I always thought it was a bit of a stretch for the Coalition to commit to building (in one of their most marginal seats) a swish new 30,000-seat stadium for 1 NRL club (Penrith) to play up to 12 regular season games from it. Talk about trying to save the furniture. Now that Penrith isn't flying high at the top of the ladder, how often will their existing stadium sell out?
Aside from that example, the NRL did very well from the Coalition stadia strategy - $828 million on a new and improved Allianz Stadium and $300 million on the knockdown and rebuild of Commbank Stadium.
The business case for Allianz showed the costs marginally outweighed the assumed benefits. One of the key benefits that would probably help to make it a success from a business case perspective would be to move the Rabbitohs back to Moore Park.
There may be some pressure from local councils on the new Labor Government to fund urgent repair works at Leichhardt Oval and Jubilee Oval, but Labor would probably be better served in working with the NRL to get Wests Tigers to play permanently from two home grounds (Campbelltown and Commbank or maybe Allianz, for fans based in the Inner West) and the same for the Dragons (Wollongong and Allianz) as soon as next season. Such a move would further enhance the benefits of both investments, and downsize the need for investment in two of the least used suburban grounds.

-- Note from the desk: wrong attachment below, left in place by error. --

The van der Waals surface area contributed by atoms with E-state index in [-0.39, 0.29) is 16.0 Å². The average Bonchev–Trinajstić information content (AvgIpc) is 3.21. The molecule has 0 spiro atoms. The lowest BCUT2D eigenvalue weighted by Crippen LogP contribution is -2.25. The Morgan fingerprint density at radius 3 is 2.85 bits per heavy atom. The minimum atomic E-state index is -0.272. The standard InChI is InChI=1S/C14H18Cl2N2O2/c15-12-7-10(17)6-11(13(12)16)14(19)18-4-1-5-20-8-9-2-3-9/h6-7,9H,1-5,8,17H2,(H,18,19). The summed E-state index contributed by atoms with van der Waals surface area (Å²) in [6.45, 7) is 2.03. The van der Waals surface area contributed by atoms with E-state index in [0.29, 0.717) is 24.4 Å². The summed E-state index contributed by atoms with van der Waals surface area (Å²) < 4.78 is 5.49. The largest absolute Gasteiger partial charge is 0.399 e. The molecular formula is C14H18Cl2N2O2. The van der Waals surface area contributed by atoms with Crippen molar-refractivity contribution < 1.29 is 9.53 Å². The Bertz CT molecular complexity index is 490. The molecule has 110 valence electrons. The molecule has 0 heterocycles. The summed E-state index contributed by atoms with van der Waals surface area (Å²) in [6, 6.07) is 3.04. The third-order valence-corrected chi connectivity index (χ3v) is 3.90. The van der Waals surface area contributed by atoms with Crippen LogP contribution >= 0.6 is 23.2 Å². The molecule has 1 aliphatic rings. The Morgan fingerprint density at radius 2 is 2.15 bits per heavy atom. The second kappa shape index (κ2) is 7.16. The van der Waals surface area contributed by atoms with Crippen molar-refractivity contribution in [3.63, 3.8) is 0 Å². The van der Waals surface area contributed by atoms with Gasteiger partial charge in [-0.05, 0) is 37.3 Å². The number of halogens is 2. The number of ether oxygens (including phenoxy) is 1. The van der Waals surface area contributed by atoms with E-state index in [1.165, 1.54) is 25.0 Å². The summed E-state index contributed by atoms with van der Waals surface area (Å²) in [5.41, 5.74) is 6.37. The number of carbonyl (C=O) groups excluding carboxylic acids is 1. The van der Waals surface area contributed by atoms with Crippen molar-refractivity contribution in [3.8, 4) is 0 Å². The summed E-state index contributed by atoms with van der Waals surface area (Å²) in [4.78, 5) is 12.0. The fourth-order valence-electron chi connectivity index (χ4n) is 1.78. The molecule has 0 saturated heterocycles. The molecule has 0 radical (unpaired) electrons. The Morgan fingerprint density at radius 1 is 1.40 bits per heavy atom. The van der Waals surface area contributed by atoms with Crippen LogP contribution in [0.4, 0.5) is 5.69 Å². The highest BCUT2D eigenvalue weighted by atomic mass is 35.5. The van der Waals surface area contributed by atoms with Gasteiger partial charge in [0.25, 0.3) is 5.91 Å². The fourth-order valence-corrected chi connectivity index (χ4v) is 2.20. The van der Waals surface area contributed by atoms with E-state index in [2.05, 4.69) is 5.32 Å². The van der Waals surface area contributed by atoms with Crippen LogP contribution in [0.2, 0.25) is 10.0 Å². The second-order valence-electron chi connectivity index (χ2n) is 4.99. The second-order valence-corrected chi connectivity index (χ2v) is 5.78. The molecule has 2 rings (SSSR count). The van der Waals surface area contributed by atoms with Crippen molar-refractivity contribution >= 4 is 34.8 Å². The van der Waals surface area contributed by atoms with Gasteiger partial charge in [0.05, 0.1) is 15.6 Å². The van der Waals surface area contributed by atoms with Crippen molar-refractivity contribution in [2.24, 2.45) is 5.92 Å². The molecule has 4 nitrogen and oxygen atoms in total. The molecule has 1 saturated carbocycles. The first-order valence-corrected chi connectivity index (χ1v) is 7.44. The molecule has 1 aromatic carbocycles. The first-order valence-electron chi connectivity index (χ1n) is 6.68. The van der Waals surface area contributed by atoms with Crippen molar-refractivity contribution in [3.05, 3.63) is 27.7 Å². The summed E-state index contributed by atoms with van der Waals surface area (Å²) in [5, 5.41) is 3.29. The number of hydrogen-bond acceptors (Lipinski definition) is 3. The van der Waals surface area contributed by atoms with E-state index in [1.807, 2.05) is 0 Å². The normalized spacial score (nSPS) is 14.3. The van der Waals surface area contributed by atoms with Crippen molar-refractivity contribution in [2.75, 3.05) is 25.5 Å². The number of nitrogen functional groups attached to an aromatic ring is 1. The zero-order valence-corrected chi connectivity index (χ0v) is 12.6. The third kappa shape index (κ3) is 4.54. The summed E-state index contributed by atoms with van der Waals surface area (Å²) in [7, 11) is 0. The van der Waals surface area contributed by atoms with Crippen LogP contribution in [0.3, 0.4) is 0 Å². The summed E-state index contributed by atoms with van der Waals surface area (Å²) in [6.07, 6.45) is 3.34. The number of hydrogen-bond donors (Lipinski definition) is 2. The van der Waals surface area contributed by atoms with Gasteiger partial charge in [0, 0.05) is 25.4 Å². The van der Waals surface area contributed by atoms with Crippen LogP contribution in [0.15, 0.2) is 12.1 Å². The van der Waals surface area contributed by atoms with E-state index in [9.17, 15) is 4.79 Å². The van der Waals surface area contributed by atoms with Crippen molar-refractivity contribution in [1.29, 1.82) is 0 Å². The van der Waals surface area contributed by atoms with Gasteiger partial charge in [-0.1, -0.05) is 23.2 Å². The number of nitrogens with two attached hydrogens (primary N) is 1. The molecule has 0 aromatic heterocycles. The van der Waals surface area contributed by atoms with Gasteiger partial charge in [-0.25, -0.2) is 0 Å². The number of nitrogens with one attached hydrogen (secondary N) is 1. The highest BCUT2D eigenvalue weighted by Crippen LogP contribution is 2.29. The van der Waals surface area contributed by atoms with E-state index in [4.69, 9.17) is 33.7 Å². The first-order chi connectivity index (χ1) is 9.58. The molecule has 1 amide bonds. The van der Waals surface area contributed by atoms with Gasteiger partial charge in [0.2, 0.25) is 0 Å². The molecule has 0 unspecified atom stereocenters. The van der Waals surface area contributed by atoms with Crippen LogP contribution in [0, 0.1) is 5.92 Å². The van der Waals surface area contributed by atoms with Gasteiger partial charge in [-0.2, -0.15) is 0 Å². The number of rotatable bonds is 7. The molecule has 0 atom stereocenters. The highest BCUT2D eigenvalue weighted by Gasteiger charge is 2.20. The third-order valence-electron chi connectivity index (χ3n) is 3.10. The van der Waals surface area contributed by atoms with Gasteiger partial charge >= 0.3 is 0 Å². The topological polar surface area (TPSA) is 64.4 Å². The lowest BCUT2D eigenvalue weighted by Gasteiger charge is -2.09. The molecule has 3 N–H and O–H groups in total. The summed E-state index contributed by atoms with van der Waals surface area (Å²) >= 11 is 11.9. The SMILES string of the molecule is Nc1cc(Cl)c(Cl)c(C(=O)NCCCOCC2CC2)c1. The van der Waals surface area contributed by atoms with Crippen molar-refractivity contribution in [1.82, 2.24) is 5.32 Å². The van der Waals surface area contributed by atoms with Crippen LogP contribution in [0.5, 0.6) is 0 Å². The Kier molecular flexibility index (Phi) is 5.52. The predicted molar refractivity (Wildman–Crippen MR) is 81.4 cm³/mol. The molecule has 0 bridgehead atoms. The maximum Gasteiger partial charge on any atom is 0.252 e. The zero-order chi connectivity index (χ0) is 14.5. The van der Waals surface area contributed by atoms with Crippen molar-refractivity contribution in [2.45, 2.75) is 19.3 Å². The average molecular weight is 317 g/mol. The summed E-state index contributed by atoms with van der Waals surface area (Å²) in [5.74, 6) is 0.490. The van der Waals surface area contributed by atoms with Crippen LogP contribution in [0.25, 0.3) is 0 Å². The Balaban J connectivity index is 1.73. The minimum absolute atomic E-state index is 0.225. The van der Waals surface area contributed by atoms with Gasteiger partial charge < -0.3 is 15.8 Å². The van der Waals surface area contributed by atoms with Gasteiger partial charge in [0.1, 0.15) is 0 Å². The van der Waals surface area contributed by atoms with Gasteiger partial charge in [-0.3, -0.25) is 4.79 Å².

This term of government will be dictated to by higher interest rates, inflation risks and a budget in deficit. The cheap money and asset recycling of years gone by (that enabled big spends on stadiums with costs that outweighed benefits) is a thing of the past.
A lot of thought will need to be put into the next big stadium spend. When that happens, we may find that it will be to position Sydney for a major role in another global sporting event (e.g. the FIFA World Cup). And this may end up meaning that Accor Stadium does eventually get a big facelift...albeit in the 2030s.